Labbadia can also choose to accept the findings. A call to his attorney, John DeSimone, was not returned.
Labbadia can still apply for pension
To complicate matters even further, it’s still possible Labbadia could get a pension even if his time in North Providence turns out to be insufficient.
Because the state now says Labbadia was not in fact a retiree when he was hired to run the Coventry Fire District (CFD), he must now pay a lump sum for the contributions he should have been paying into the retirement system while working there. The state says he owes $44,630.46, including interest.
And as his employer, the fire district has also been ordered to pay the money it would have put into the retirement plan for Labbadia had it known he wasn’t eligible to be retired: $80,497.08.
“If the CFD fails to remit the employer’s contributions, the unpaid balance will be added to the CFD’s unfunded liability,” Karpinski wrote in a letter to acting Fire Chief Robert Warren. “As a result, this could cause an increase in the Town’s future contribution rates in order to satisfy the funding requirement.”
Retirement officials say that if Labbadia is unsuccessful in getting his North Providence pension back, he will have the option to reapply for a pension using his years in Coventry to cover the time requirements.
Separately, the state police have launched an investigation into how Labbadia obtained his pension and are examining whether anything criminal took place.
In his letter to Labbadia, Karpinski noted that pension benefits can be formally revoked if a recipient is charged and convicted.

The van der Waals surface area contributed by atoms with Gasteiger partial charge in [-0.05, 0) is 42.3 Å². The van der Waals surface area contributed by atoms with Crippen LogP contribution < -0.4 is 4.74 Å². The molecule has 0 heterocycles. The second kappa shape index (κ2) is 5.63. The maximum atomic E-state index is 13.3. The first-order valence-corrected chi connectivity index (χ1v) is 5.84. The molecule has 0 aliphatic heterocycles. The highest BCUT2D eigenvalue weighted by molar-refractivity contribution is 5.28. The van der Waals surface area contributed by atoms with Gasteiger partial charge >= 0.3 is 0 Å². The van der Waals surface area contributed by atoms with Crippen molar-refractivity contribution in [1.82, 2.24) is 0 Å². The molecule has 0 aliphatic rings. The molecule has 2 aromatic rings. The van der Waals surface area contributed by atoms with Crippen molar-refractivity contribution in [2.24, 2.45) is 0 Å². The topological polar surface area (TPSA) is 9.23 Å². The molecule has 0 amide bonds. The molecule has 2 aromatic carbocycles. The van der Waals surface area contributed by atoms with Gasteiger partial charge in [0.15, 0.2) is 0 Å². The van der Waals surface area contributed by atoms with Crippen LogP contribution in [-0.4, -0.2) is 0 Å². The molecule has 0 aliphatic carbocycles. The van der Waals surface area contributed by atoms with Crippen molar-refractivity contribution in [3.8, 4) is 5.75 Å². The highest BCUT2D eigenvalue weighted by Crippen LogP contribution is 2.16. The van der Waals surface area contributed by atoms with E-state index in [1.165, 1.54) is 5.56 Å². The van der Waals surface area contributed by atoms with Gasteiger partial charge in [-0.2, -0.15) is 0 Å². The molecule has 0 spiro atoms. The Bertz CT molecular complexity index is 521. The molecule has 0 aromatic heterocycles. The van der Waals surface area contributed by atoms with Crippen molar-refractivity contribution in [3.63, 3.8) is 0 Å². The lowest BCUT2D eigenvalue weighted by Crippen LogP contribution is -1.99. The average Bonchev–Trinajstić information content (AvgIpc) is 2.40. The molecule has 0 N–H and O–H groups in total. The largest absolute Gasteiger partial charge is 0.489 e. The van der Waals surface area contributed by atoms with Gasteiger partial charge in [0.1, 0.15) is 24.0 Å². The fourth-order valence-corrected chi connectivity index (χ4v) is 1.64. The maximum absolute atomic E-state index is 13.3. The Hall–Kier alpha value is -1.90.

“Please be advised that pursuant to the Rhode Island Public Employee Pension Revocation and Reduction Act, should Mr. Labbadia be convicted of or plead guilty or nolo contendre to any crime related to his public employment, the retirement board shall at that time consider revocation of his pension,” he wrote in the letter.
Labbadia was terminated by the five-member board of the Coventry Fire District in February following the Target 12 report, which aired in October.
Among the findings from the undercover investigation, Labbadia was seen on video leaving work in a taxpayer-funded department vehicle to go play golf in another town for hours on end; drinking during the day, then driving the fire department vehicle back to work; and even taking the department vehicle to a party on Federal Hill, where he drank and appeared to smoke – and share – marijuana before once again getting behind the wheel of the station truck.
It was later revealed that Labbadia had been driving the department SUV with a suspended license for more than a year.
In a wide-ranging interview with Target 12 before the report aired, Labbadia denied any wrongdoing.
Labbadia’s town-funded retiree health benefits from North Providence were already suspended last December based on the findings of the investigation into his pension. Mayor Lombardi has demanded that Labbadia repay $180,000 in health costs and annual cost-of-living adjustment payments.
On Monday, Lombardi disclosed that he attempted to work out a payment plan with Labbadia but said he never heard back from him or his lawyer. The mayor said he plans to meet with an attorney hired by the town on Wednesday to discuss legal avenues to recoup that money.
Ted Nesi contributed to this report.
This report was changed from the original to reflect the correct amount the state says Labbadia owes in improper pension payments.